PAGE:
Elon Musk Floats Taking Tesla Private; Twitter Questions What Exactly He’s Doing

Daniel Fowler
August 8, 2018

Tesla reported an adjusted loss per share of $3.06 for the second quarter, which was larger than what analysts had predicted, and revenue of $4 billion, which beat analyst projections.

James Anderson, a Baillie Gifford fund manager who recently called out Musk's tweeting in an interview with Bloomberg, had no comment about Musk's tweets on Tuesday.

It's not clear Musk has the funding to complete the deal, and he would need a majority of shareholders to agree to the plan.

Tesla closed up 11 percent at almost $380 after trading resumed.

Musk has been under intense pressure this year to prove he can deliver on his promise to turn his money-losing company into a profitable higher-volume manufacturer, a goal that has propped up Tesla shares and resulted in a market value higher than that of General Motors Co.

It's no joke that particularly in the U.S. and here in Australia, public companies are using share markets more for capital subversion, tax minimisation and corporate capture rather than truly creative, risky capitalistic endeavours. It is also the only auto maker building cars (some of them) under a tent, as Tesla strains to crank out cars for Model 3 buyers in the waiting line to buy and collect tax credits. However, given Musk's lack of concern for industry norms and his ongoing feud with short-sellers, it's not out of the realm of possibility.

Palo Alto-based Tesla, named after the physicist Nikola Tesla, went public in 2010. Employees would remain shareholders, and Tesla would be independent of Musk's other company, Space X, though the structures would be similar. He said in his letter to employees that he did not seek to expand his ownership.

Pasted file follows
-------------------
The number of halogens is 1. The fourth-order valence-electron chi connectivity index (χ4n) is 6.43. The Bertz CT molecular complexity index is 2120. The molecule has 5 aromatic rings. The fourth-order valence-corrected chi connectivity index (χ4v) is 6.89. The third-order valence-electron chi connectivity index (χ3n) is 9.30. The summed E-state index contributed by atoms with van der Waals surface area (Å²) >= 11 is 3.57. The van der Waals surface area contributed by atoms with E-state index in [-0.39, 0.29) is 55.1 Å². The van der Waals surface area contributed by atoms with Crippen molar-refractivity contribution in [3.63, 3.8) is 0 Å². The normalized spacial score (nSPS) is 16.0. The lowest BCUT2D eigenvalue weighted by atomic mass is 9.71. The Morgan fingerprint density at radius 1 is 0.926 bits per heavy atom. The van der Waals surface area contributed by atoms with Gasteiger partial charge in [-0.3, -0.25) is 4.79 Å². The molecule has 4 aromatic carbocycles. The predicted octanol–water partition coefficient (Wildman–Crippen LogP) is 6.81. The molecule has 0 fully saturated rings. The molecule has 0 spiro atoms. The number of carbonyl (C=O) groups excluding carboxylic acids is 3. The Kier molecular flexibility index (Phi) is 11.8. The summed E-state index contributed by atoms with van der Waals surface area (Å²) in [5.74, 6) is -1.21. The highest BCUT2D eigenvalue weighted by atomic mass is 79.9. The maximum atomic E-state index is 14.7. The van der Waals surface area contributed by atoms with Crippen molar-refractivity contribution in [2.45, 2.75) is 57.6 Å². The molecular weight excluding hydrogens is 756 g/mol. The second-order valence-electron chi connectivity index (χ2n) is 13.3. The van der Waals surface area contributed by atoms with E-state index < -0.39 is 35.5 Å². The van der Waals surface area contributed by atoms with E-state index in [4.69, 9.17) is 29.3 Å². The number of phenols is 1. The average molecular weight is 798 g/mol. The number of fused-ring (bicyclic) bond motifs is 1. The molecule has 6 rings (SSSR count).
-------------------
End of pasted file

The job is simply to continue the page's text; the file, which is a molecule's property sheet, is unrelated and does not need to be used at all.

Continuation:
It would cost about $71 billion to take Tesla private at $420 per share.

Earlier today, I announced that I'm considering taking Tesla private at a price of $420/share.

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Shares in Tesla opened at $343.84 before hitting a high of $371.15 around mid-day on the news.

He shared more details in a series of Twitter replies, noting that should Tesla go private, he'd remain in his role as founder and CEO of Tesla.

A leveraged buyout of this size - one using debt - would eclipse by a wide margin the prior record, the purchase for utility TXU Corp.in 2007 by a consortium that included KKR and TPG for US$44 billion.

Raising both the debt and equity required for such a deal would be a challenge.

Still, the tech-heavy NASDAQ exchange where Tesla is listed halted trading over the uncertainty of whether Musk's tweet may have violated any Securities and Exchange Commission rules that prevent company executives from making market-moving statements.

Shares were pummeled in May after Musk abruptly cut off questions from Wall Street analysts over Tesla's spending plans.

The Financial Times, citing unnamed people with direct knowledge of the matter said Saudi Arabia's Public Investment Fund had built a stake of between 3 and 5 percent of Telsa's shares.

"Once Tesla enters a phase of slower, more-predictable growth, it will likely make sense to return to the public markets", he wrote.

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